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Thread: cutting sandpaper roll

  1. #1

    cutting sandpaper roll

    I have these rolls of Porter Cable sandpaper. I have an application for which I though I'd be real smart and cut the roll into ~1 inch rolls on the band saw. Well sparks flew and the blade was ruined about half-way through. I suspect that what I thought was cutting paper was cutting metal due to the aluminum oxide on the paper. So...

    1. How to cut this stuff? Slower/metal working band saw?
    2. Or, where can I find 1" wide adhesive back sandpaper.

    Scott Welty
    Chicago

  2. #2
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    Any abrasive (or abrasive material like even MDF) will dull a cutter. Carbon steel bandsaw blades wear out fast enough on just wood ;-) I would grab a metal cutting blade and see how you do. How long do the pieces need to be? If not long, I would cut the material to length and then cut the short pieces length-wise . . . that would be prior to being halfway done like you are now. I have an old pair of tin snips from my Grandpa that I use to cut paper for my drum sander. Perhaps something like that would work for short cuts. If you are trying to make long rolls of 1" material for some reason I would just buy the stuff in that format. I love being creative around the shop but, some things are better left to the manufacturers.
    "The Danish government believes that if we train 5,000 designers, and produce
    one Hans Wegner, the money is very well spent." - Ole Gjerlov-Knudsen

  3. #3
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    Umm, sandpaper is covered in sharp particles of some of the hardest materials, way harder than the hardest steel. I doubt even a carbide blade would do well with that task. I think the best way to cut the strips is to lay the paper out & use a straight edge & box cutter to score it from the paper side. You'll have to snap off the blade frequently, but they're cheap.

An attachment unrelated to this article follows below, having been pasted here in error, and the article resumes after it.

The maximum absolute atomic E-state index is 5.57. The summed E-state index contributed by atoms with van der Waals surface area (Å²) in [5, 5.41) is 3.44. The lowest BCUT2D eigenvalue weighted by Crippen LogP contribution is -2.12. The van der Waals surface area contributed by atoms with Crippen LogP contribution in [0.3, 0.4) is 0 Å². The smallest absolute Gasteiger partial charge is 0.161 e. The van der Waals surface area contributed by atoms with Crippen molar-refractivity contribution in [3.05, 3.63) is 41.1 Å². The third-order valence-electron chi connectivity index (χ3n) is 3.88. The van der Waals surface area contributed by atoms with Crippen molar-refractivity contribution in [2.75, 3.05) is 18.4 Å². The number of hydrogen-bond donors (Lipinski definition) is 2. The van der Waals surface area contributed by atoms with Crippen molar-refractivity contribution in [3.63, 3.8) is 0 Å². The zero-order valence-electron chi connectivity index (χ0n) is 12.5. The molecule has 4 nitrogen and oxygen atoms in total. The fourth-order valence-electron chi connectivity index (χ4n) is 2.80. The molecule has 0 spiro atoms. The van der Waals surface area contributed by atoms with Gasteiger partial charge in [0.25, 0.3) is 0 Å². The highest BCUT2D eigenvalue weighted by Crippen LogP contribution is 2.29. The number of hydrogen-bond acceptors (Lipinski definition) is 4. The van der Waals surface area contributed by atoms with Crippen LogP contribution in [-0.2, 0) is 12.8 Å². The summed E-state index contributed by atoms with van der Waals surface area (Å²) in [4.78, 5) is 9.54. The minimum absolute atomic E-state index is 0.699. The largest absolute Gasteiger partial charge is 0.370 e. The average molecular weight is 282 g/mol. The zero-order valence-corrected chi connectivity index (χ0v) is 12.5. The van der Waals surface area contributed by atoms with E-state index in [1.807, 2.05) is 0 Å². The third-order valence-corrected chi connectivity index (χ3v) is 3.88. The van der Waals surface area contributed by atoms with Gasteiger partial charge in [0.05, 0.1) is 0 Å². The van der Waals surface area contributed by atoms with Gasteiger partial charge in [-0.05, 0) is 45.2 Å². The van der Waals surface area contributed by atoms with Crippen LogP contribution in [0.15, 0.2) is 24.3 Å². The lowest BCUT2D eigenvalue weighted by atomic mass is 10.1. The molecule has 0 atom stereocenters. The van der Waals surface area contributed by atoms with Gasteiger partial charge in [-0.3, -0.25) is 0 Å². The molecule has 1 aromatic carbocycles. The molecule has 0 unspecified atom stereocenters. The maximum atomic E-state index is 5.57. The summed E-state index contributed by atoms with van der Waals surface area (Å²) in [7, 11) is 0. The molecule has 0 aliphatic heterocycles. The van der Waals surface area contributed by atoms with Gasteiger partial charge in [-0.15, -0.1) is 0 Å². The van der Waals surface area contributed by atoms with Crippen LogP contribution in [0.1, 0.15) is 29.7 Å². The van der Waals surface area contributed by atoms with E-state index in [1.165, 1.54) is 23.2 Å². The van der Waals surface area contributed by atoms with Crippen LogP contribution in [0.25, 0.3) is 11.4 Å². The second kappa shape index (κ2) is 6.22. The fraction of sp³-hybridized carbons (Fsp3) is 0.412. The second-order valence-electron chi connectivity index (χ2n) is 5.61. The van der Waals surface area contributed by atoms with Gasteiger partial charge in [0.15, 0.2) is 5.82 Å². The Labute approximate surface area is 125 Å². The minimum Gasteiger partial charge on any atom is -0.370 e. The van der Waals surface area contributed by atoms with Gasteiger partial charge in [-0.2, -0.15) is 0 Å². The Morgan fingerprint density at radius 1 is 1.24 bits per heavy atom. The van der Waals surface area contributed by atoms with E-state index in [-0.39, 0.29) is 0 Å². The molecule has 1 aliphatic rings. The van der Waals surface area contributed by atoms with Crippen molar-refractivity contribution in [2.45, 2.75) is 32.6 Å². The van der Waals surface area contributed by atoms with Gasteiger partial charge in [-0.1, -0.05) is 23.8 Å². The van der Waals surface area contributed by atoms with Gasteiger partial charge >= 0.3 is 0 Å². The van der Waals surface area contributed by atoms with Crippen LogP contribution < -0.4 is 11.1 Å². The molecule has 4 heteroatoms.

4. #4
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    I cut my drum sander strips from a roll of 80 grit, and I use some very large old (or at least old looking) all-metal scissors. They have been my sandpaper cutting scissors for years and I have never had to sharpen them yet. The abrasive does not seem to have hurt them, somehow.

  5. #5
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    I believe the OP wants to cut a longer roll into shorter rolls, all rolled up during the cutting, as it were...I'm not sure there is a simple solution for that because of the nature of abrasives and the media is likely cut/slit during manufacture before being rolled up.
    --

    The most expensive tool is the one you buy "cheaply" and often...

  6. #6
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    A water jet might do it if the paper is waterproof. laser or edm may burn the edges.
    Bill D

  7. #7